Road Safety News
 

BBC focuses on cyclists’ safety

Wednesday 5th November 2014

The BBC News website last week published a series of articles focusing on the issue of cycling and cyclists’ safety.

The articles include:

Viewpoint: 'Why I won't let my eight-year-old cycle on the road'
Better funding and following the example of other European countries would make people more willing to get on our bikes, says Chris Boardman, policy adviser at British Cycling.

How safe is cycling?
Cycling in Britain is often perceived as dangerous, but how much have the risks of riding a bike changed, and how do they compare with driving a car, asks statistician Jamie Jenkins.

Would these five changes actually help cyclists?
Many cyclists believe improving culture among drivers and boosting infrastructure are the only meaningful ways to save lives. But how much effect would some of these smaller changes have?

Cycling in the city: Chris Boardman's top tips
Chris Boardman gave BBC News his top tips for making cycling in the city safe and enjoyable.

 

Comments

Comment on this story
Report a reader comment

What's your view - comment on this story:

I confirm that I have read and accept the moderation policy and house rules relating to comments posted on this website.
Your comment:
Your name and location:
Your email:

No Idris, I wouldn't expect you to understand.
Rod King, 20's Plenty for Us

Agree (3) | Disagree (6)
-3

Chris Boardman is correct to not let his 8 year old ride on the road, maybe. A lot of research has been done in educational circles about the abilities of children and generally speaking those under 9 cannot fully understand the concept of cause and effect. This has an effect on their decision making process which appears illogical to adults. That said, he will have done a risk assessment on the route in question and his daughter's abilities and come to his own informed opinion. Maybe he needs to get her bikeability trained and even attend a course himself. Even the most experienced riders can be reminded of best practice or learn something new.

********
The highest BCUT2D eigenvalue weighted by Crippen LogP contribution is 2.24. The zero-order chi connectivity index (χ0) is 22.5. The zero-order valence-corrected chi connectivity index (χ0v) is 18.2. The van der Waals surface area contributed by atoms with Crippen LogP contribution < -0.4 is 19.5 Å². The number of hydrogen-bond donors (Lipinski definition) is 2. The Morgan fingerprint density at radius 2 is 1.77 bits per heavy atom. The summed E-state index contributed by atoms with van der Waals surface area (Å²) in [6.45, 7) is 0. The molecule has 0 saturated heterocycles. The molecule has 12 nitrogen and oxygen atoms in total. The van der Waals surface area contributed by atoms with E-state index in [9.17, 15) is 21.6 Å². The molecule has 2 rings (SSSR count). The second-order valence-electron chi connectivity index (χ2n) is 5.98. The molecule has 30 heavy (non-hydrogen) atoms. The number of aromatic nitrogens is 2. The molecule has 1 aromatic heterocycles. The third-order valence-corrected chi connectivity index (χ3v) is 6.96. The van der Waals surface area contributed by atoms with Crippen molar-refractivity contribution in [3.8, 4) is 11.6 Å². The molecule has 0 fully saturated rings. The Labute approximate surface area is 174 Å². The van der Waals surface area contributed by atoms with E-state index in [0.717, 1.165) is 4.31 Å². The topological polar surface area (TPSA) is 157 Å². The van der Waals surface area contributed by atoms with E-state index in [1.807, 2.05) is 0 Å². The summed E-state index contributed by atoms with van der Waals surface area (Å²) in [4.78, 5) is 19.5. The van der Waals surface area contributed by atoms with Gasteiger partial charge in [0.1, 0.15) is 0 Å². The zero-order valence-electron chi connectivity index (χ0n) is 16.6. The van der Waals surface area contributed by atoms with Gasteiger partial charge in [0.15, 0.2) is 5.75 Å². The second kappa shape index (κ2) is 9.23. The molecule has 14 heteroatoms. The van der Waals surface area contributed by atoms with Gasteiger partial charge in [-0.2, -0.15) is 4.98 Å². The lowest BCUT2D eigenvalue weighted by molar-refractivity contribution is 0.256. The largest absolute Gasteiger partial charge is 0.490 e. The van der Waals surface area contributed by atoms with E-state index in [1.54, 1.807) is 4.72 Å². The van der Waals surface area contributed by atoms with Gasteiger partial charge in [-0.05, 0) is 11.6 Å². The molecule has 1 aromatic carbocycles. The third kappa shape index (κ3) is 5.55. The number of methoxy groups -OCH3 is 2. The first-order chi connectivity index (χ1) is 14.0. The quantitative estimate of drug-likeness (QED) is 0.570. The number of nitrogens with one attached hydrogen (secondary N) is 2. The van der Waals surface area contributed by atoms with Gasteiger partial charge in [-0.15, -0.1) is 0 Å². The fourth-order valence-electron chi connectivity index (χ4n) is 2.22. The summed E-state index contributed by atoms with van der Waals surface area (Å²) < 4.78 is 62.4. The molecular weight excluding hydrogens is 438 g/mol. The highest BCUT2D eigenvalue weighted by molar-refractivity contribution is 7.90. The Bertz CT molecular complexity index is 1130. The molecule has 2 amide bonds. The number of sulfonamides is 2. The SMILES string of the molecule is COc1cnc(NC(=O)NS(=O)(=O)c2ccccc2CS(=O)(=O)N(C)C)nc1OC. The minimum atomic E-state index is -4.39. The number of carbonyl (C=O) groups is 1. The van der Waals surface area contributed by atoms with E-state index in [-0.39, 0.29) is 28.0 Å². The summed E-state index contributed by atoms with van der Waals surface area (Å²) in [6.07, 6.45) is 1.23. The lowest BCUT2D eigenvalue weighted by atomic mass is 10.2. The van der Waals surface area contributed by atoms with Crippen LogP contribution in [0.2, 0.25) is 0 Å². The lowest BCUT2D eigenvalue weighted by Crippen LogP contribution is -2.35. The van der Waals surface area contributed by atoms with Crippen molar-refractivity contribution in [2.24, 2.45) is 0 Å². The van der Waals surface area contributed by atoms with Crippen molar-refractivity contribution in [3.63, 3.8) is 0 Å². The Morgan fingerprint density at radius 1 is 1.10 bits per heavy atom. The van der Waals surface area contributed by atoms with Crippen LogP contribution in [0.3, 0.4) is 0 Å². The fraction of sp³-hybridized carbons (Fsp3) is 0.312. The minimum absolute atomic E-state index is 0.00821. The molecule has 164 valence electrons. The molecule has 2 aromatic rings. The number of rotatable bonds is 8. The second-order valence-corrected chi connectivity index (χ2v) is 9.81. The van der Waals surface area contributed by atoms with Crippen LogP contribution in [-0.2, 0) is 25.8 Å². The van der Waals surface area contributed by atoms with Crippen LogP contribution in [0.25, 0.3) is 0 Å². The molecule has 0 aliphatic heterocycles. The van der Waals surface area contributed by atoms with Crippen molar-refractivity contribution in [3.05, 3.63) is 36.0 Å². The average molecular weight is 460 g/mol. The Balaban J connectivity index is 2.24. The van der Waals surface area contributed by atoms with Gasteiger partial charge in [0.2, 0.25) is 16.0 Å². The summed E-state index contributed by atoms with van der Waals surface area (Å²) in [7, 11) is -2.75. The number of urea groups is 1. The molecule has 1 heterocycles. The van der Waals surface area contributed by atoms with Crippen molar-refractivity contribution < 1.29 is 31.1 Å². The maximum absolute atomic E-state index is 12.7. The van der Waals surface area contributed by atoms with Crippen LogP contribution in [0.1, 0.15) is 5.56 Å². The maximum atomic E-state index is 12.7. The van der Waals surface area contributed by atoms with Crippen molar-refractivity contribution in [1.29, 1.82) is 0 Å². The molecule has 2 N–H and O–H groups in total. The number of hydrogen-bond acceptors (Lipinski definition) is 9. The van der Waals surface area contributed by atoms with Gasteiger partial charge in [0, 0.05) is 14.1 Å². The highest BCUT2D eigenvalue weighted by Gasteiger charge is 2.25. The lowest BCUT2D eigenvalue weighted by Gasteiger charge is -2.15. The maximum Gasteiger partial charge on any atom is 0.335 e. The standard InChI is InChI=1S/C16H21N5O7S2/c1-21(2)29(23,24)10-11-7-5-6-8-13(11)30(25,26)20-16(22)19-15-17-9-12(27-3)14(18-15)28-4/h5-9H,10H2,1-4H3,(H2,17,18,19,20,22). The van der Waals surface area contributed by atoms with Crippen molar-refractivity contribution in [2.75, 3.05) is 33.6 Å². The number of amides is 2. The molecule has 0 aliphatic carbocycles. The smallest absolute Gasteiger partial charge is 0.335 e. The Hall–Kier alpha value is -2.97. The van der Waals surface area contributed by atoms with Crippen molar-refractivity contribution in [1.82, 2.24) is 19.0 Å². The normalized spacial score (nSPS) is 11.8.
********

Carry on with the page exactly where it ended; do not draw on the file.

Peter London

Agree (7) | Disagree (1)
+6

What on earth have Rod's exercise in semantics to do with the subject at hand?

And if I may raise again here a point I drew to Rod's attenion recently on another thread, Hampshire Highways Department confirm to me that is an offence, both for whoever does it and for those whose views or services are so promoted, to attach any poster or similar to "street furniture" such as road signs and posts.

It being in any case logical that the authorites should have a monopoly regarding speed limit signs, will you now ensure that all such "20's Plenty" signs are removed forthwith?
Idris Francis Fight Back With Facts Petersfield

Agree (13) | Disagree (4)
+9

Bob

I accept that "war" as a metaphor does get used. Looking up Wikipedia at
http://en.wikipedia.org/wiki/War_as_metaphor
it mainly mentions "war on want", "war on poverty" and even "war on women". I note that the only mention of "war on cars" is by Toronto mayor Rob Ford!

I note that the comment is made that ""In debating social policy through the language of war, we often forget the moral reality of war."